Let’s take Parley for the Oceans as an example. For us, this partnership is an example of the adidas Group’s open-source innovation approach that engages with partners, crowd-sources ideas and co-creates the future of the industry. It also perfectly fits into our new Sustainability Strategy “Sport needs a Space”,
As founding member, adidas supports Parley for the Oceans in its education and communication efforts, as well as its comprehensive Ocean Plastic Program (A.I.R., Avoid, Intercept, and Redesign) that intends to end plastic pollution of the oceans. Since the partnership was announced in April 2015, adidas has taken concrete immediate steps in this direction. Examples are:
- The adidas Group phased out the use of plastic bags in its own retail stores. The phase-out has just been announced. Read more here.
- Together with our partner COTY, we ended the use of plastic microbeads across all our body care products by December 31st, 2015. Read more here.
- We stopped the use of plastic bottles for meetings at our Headquarters in Herzogenaurach, Germany.
- In November 2015, a group of 20 employees attended the Parley Ocean School, a unique program that blends ocean activism with experiential learning and activities in a marine environment. Employees helped retrieve plastic debris from coastal areas; furthermore, thanks to Parley Talks with the experts, employees learned about the state of the oceans and are now acting as Parley ambassadors. We are looking at extending this initiative to more employees going forward. Watch this video:
By partnering with Parley for the Oceans we are contributing to a great environmental cause, but at the same time we will co-create new materials from ocean plastic waste which we will gradually but constantly integrate into our product.
We have already brought two prototypes to life:
- The first innovative footwear concept born from our collaboration with Parley. See press release here
- The 3D-printed Ocean Plastic shoe midsole. Read more here.
We are currently working on turning old gillnets and ocean plastic into fibers that we can use to make a performance shoe, for a consumer ready range of footwear that will be brought to market in the course of 2016. Although our priority now is footwear, we are also working on apparel products that will be available for consumers in the second half of 2016.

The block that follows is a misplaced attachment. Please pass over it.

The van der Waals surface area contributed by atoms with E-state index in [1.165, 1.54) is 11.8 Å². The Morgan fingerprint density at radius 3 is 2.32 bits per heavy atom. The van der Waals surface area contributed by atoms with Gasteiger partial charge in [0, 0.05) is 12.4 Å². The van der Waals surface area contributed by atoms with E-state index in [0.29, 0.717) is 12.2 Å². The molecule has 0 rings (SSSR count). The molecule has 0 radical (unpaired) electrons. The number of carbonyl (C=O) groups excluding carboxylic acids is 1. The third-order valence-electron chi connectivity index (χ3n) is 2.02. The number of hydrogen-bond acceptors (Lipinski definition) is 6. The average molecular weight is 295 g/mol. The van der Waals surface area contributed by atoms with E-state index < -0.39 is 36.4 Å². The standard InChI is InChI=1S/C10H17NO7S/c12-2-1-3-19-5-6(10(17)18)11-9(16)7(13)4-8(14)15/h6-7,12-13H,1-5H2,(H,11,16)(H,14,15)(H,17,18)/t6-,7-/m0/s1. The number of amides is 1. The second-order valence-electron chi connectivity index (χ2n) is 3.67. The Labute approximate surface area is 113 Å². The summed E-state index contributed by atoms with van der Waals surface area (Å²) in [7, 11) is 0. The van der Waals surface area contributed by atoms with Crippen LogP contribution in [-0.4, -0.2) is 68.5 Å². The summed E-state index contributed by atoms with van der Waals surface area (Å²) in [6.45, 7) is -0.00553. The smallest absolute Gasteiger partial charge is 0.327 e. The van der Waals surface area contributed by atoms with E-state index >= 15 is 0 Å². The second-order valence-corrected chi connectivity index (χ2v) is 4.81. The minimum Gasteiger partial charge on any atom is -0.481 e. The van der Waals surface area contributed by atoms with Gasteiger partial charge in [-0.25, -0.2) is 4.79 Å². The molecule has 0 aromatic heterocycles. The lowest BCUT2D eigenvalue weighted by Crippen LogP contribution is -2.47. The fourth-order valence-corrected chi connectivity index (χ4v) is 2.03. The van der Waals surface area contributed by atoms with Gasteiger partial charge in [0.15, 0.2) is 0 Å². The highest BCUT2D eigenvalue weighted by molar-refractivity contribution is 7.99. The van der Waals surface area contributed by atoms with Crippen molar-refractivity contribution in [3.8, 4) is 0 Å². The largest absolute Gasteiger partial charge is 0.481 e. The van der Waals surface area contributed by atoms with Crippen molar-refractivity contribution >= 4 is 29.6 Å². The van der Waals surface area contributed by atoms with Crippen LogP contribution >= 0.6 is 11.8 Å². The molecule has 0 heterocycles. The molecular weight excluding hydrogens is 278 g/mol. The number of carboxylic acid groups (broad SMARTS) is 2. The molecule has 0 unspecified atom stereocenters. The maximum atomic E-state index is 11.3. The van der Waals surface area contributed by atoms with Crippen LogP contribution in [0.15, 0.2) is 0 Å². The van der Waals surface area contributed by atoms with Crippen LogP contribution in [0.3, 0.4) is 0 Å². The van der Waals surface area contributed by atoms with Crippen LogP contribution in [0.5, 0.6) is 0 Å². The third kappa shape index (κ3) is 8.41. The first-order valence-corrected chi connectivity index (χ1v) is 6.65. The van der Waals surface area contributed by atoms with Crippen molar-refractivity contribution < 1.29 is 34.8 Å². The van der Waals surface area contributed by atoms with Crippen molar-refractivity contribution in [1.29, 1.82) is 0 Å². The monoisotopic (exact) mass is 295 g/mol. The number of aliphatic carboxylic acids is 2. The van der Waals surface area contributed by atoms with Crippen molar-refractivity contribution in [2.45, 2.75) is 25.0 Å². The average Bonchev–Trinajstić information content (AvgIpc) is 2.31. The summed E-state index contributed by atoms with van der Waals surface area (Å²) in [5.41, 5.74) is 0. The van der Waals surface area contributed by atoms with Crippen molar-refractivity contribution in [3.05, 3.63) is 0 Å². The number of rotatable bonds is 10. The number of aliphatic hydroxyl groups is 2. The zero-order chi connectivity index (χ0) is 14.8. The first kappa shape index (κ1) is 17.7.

So while we contribute to an environmental cause, we are also contributing to a better future for our industry.
Q: How does Sport Infinity fit in adidas’ vision for the future and vision for sustainability? What specific steps are planned in this programme?
GM: Sport Infinity perfectly fits into the adidas Group’s new Sustainability Strategy “Sport Needs a Space”. As part of the new Strategy, we are committed to steadily increasing the use of more sustainable materials and processes in our production, products and stores. At the same time, we are driving towards closed-loop solutions.
To achieve this, we invest in R&D for materials, processes and innovative product solutions which will allow us to upcycle materials and reduce waste. Sport Infinity, a research project supported by the European Commission, clearly aligns with this vision to enable meaningful cradle to cradle solutions by developing highly innovative recyclable materials and manufacturing approaches for performance sporting goods.
The project also validates these new approaches by engaging intensively with young athletes – ensuring that sport infinity products are matching expectations of our target consumers in regards to performance as well as look & feel.